Nylon Theatre, Public Displays of Affection
The MyNewt Project, Time Stands Still When I Think Of You
Yukiko Masui, Interval
Subtle glances, smiles and stares ignite a playful sequence of movement in Nylon Theatre’s Public Displays of Affection. One dancer isolated, she looks on as two others unravel a ‘boy meets girl’ scene opposite her. She imitates hand holding and embraces, fumbling desperately about the space trying to hold on to something that just isn’t there. Ideas of solitude are evident so the interjection of speech as the dancers ask about loneliness seems unnecessary. The absence of the fourth billed dancer to this work may explain how at times the work fails to rise to expectation; possessing all the ingredients for a great short piece, the elements just don’t quite sit together in the end.
Circles and squares of light create bases for five solo choreographies in Time Stands Still When I Think of You, a work performed together for the first time this opening night. While one dancer propels herself on Pointe, another moves gently with the qualities of a marionette doll. Others explore the circle of light surrounding them, whilst one breaks free of his entirely. The MyNewt Project ran the risk of maximum calamity, but each unique sequence falls together beautifully, completing a jigsaw of sharp, humorous and unique movement.
Interval is a physical duet, showcasing the strength and grace of dancers Yukiko Masui and Joseph Darby. They shift through the space, repeating and reworking the same sequence of swinging arms and bouncing on and off of stage. Hints of capoeira filter through acrobatic rolls, giving gems of sculpture as difficult poses are held. These suspended shapes abolish any mystery surrounding the programme’s promise that the dancers can “Arrest the time” as these paused moments prove the most captivating of the night.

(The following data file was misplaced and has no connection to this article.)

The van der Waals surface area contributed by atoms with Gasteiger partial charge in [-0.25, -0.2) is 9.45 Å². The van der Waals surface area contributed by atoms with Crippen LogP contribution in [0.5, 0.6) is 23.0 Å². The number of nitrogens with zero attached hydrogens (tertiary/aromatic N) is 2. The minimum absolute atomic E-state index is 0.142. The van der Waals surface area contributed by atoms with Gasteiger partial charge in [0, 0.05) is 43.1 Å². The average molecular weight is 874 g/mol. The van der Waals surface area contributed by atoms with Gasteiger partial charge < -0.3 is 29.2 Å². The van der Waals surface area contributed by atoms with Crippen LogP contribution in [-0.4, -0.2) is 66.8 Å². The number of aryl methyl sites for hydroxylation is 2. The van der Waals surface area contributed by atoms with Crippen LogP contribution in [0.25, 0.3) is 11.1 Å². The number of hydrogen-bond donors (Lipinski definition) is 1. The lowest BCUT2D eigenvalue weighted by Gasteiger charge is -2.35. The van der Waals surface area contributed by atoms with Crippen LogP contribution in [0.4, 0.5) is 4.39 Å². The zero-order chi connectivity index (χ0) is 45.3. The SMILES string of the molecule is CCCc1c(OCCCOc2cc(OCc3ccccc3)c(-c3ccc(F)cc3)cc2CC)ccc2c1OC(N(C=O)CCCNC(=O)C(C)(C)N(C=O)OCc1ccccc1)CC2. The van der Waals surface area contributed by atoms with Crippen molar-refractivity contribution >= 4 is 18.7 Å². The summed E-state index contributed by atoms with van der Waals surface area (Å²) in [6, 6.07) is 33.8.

If you’re feeling lonely, the last thing you want to witness is a petting, amorous couple standing beside you. This was the topic in Amy Watson’s piece in which the public displays of affection between a man and woman, were too much for the despairing singleton who forlornly caressed the empty space around her. Curiously her partner named in the programme had not made it onto the stage for whatever reasons; but actually the juxtaposition of her heart-felt isolation with the loved-up frolics of the others, gave the piece its raison-d’être.
The five dancers in Time Stands Still When I Think Of You have such distinct styles in terms of dance and appearance that you wonder how on earth choreographer Alex Newton will connect them up together. Like wind-up toys in a shop window, activated randomly, they each take their turn in the spotlight. One woman dressed like a Mediterranean granny outpours her woes in expressionistic gesticulations; another comically ditzy woman reluctantly enters her allotted space, conquers her fears and wallows hedonistically in some collective joy. A solemn-faced ballet dancer using her impressive point-work in stabbing, fragmented linear phrases, is all vertical and rigid. Her technique becomes a weapon and she remains distant from the others even as they slowly tune into one another. Random is a word that sums up this work, but within the individual contributions there is consistency and tremendous commitment.
Yukiko Masui and Joseph Darby, entwined mostly, zoom like a ball of thunder around the entire stage, barely stopping for breath. Dim lighting and Aphex Twin’s threatening ambient music, make the duet’s physical intensity even more profound. The muscular flow of these dancers as they lift each other, dive into the floor or leap across it is electric. I don’t want them to stop. And they don’t, until near the end where sadly, when they slow down and separate, the momentum of Interval falls apart.